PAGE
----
He describes this work as ‘Christ rising again in the sons and daughters.’ As well as a political it was a theological action, and Winstanley’s theology is not about salvation or liberation of one particular group; it is universalist:

For the Earth with all her fruits of Corn, Cattle and such like, was made to be a Common Store-house of Livelihood to all Mankind, friend and foe, without exception.

The seventeenth century English Revolution and the twentieth century Nicaraguan Revolution were the two most theological revolutions in the last four hundred years.

At the beginning I quoted the Entry Song of the Nicaraguan Peasant Mass and here is part of its Creed, which echoes Winstanley’s idea of the Diggers’ action as ‘Christ rising again in the sons and daughters’:

I trust in you, comrade,
human Christ, Christ the worker,
death you’ve overcome.
Your fearful suffering
formed the new humanity
born for freedom.
You are rising now
each time we raise an arm
to defend the people
from profiteering dominion,
because you’re living on the farm,
in the factory and in school,
your struggle goes on
and you’re rising again.

When the Mass was sung in St Aloysius Somers Town in London on April 6th 1986 (Low Sunday) , by the composer, Carlos Mejía Godoy and his group, Los de Palacagüina with parts repeated in English, the right-wing Catholic paper, The Universe, had a shock-horror headline: COMRADE CHRIST!!

In writing this Mass, Carlos Mejía was inspired by liberation theology, which was also one of the inspirations of the Sandinista Revolution, that overthrew the Nicaraguan dictator Somoza in 1979. One such liberation theologian is the Jesuit Jon Sobrino. He happened to be abroad and so survived in November 1989 when the whole of his community at the University of San Salvador was murdered by the Atlacatl Battalion, trained in the US in the notorious School of the Americas.

Sobrino has written monumental works on Christology and a great deal about the ‘kingdom’ or ‘reign’ of God. He says: ‘It is the reality of Latin America today and of the Third World in general that calls for a reign of God… The major fact in Latin America is the massive, unjust poverty that threatens whole populations with death. At the same time the most novel fact is the hope of a just life, of liberation.’ He calls the poor and suffering ‘the crucified people’. It is among them that Christ is to be found on Earth today. He says: ‘It is the crucified people who make Christ’s passion present today, those who fill up in their bodies what is lacking in Christ’s sufferings. The crucified people are Christ’s crucified body in history.’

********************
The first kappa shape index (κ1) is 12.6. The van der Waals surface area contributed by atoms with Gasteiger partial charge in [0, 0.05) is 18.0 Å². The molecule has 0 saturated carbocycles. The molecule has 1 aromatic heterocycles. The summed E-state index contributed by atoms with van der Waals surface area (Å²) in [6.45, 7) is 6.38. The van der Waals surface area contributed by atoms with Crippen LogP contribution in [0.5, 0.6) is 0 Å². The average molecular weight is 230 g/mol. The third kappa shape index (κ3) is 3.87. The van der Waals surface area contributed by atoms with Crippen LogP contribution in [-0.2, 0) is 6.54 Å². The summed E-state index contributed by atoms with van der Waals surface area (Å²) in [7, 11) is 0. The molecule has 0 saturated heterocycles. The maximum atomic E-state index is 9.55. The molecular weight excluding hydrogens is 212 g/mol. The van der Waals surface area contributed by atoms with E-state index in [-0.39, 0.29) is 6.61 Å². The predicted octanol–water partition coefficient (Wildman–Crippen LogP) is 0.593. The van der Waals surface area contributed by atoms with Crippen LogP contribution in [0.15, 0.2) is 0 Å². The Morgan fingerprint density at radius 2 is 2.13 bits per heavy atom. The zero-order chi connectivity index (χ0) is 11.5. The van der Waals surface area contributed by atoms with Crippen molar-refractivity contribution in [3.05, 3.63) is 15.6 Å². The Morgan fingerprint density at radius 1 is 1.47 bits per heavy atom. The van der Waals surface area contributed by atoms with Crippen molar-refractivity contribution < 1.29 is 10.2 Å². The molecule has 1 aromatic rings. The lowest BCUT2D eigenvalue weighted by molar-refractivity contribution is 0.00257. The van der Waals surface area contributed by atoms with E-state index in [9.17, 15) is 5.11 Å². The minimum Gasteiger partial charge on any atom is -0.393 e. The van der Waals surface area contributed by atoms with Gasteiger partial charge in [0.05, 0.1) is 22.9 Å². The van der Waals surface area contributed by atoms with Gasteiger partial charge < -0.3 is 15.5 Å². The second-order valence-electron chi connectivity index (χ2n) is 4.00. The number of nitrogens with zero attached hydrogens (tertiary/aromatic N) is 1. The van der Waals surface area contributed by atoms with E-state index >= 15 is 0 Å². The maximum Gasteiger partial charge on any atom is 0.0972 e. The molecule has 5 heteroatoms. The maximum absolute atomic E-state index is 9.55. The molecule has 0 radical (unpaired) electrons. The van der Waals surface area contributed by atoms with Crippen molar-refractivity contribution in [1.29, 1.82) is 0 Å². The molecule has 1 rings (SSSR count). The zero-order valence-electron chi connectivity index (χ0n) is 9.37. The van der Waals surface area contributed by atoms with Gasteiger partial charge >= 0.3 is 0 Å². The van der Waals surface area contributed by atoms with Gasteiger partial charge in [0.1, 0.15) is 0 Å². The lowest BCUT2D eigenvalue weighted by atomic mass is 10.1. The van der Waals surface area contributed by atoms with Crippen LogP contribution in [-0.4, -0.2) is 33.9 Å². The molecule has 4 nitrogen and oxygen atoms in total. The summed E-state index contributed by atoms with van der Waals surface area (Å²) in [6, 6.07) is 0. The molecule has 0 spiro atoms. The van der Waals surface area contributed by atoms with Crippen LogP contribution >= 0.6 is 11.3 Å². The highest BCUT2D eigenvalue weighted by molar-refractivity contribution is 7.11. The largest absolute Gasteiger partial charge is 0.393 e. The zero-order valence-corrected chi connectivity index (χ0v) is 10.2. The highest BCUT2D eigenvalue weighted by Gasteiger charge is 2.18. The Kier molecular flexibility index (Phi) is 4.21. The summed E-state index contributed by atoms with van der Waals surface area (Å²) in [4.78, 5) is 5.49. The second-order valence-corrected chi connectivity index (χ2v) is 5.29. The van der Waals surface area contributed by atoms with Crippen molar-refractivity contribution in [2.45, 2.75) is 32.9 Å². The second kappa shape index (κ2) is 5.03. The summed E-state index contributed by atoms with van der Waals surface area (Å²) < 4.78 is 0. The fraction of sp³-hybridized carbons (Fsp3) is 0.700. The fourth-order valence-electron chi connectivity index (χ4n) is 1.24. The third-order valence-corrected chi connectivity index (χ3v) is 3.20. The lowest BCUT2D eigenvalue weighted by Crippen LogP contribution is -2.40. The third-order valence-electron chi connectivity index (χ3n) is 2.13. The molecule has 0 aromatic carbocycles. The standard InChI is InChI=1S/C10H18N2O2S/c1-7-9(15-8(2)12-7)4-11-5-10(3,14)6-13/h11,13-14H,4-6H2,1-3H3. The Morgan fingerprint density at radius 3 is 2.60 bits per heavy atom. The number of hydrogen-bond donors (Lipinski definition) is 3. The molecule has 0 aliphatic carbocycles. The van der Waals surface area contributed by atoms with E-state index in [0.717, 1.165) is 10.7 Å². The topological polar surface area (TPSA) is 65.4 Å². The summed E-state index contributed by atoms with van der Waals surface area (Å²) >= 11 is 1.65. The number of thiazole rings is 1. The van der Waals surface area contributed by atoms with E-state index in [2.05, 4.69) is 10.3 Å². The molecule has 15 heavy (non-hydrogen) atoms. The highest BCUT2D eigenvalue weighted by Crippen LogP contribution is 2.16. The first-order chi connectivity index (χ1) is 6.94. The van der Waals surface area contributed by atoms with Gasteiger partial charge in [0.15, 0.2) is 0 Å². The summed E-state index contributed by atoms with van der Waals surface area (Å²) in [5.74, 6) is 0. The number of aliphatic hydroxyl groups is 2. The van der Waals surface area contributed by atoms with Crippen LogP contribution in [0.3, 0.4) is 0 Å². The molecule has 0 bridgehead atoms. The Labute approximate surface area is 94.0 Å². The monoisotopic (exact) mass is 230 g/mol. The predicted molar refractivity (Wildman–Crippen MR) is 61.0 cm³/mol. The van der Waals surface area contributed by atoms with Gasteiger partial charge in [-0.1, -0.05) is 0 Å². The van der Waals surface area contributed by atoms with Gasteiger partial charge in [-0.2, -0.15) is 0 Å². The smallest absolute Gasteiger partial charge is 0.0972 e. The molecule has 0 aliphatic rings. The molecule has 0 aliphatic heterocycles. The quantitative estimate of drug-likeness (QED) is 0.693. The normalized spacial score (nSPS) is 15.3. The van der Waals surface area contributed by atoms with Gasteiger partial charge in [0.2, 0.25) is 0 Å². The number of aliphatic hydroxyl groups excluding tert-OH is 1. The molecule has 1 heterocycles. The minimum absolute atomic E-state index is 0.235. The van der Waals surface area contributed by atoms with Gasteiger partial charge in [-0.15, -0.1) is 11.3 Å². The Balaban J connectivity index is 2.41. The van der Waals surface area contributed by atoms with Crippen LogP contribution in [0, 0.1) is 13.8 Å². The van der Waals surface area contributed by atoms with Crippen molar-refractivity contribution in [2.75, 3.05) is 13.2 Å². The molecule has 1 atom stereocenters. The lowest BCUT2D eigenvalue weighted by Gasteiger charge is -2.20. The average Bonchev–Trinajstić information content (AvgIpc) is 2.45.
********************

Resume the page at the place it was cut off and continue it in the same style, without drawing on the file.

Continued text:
Like Jesus, they are crucified by the ‘sin of the world’, the ‘structural sin’ of the poverty and death inflicted on them by the powers that rule the world. In their hope and their struggle for life they are ‘rising again.’ Sobrino says: ‘We have to announce God’s kingdom in the presence of the anti-kingdom ruled by idols and in opposition to them.’ Idols are ‘false gods that demand and feed on death’ and the idol mentioned by name in the Sermon on the Mount is Mammon, worshipped today by an aggressive global capitalism.

For Sobrino and his fellow liberation theologians this is the gospel. His whole concern is with bringing the kingdom and its justice down to Earth. God the Father acts as a sort of principle, an ideal, ‘the God of life’ that must be realised on Earth: gloria dei vivens homo: the glory of God is the human being alive. Sobrino seems much more interested in Jesus than in the Father and Jesus is to be found today in the crucified people.

Sobrino denounces the ‘idols of death’, which operate even ‘within the western Christian church … and those who claim to be defenders of this culture and Christian principles.’ In fact, the Catholic Church in Latin America and elsewhere sometimes looks like two opposing churches with two opposing Gods. There is the God of the conquistadors who persecuted and exterminated many of the indigenous people, the God of the rich and powerful who rule today; and then the God of the poor. The first line of the Peasant Mass, with which we began, was: ‘You are the God of the poor’. And of course now there is the growing power of the Evangelical New Christian Right in the USA and the God that told Bush to invade Iraq.

As a Jesuit, Sobrino remains a Catholic theologian, who does not think God is a purely human creation. However, he does speak of ‘God who has become history.’ And his agenda and that of his fellow liberation theologians is a completely humanist one: a decent life for everybody on Earth. The Doctors of Death still need to be challenged at the Gates of Hell.

For those of us who have discarded the supernatural elements in the Christ Epic, it still remains a powerful story with cosmic mythic dimensions. If we believe in life before death, we can still be inspired by Christ:

I that am Lord of Life, love is my drink
and for that drink today I died upon Earth.

The Epic can inspire us to seek, together with those both in and out of the churches, a humanist outcome, habeas corpus in the full sense for all, justice and peace at last on Earth.


[1] There is of course some scholarly dispute about the date and authorship of Colossians (and of Ephesians), which does not concern us here. I think it is generally agreed that both these Letters were written by 95 at the latest. The Jerusalem Bible scholars discuss the debate but finally plump for Paul.

[2] Incidentally, when Paul says he wants to ‘know Christ and the power of his resurrection’ (Phil.3:10), it is interesting that in his account of the resurrection appearances in 1 Corinthians 15 he regards Christ’s appearance to him on the road to Damascus (some time after the Ascension) as the same kind of appearance as the resurrection appearances in the gospels to Mary Magdalene and the apostles.

[3] This makes him very attractive to women and in one version of his death he is torn to pieces by them like a pop star.

This article appeared in Sofia 81 (January 2007).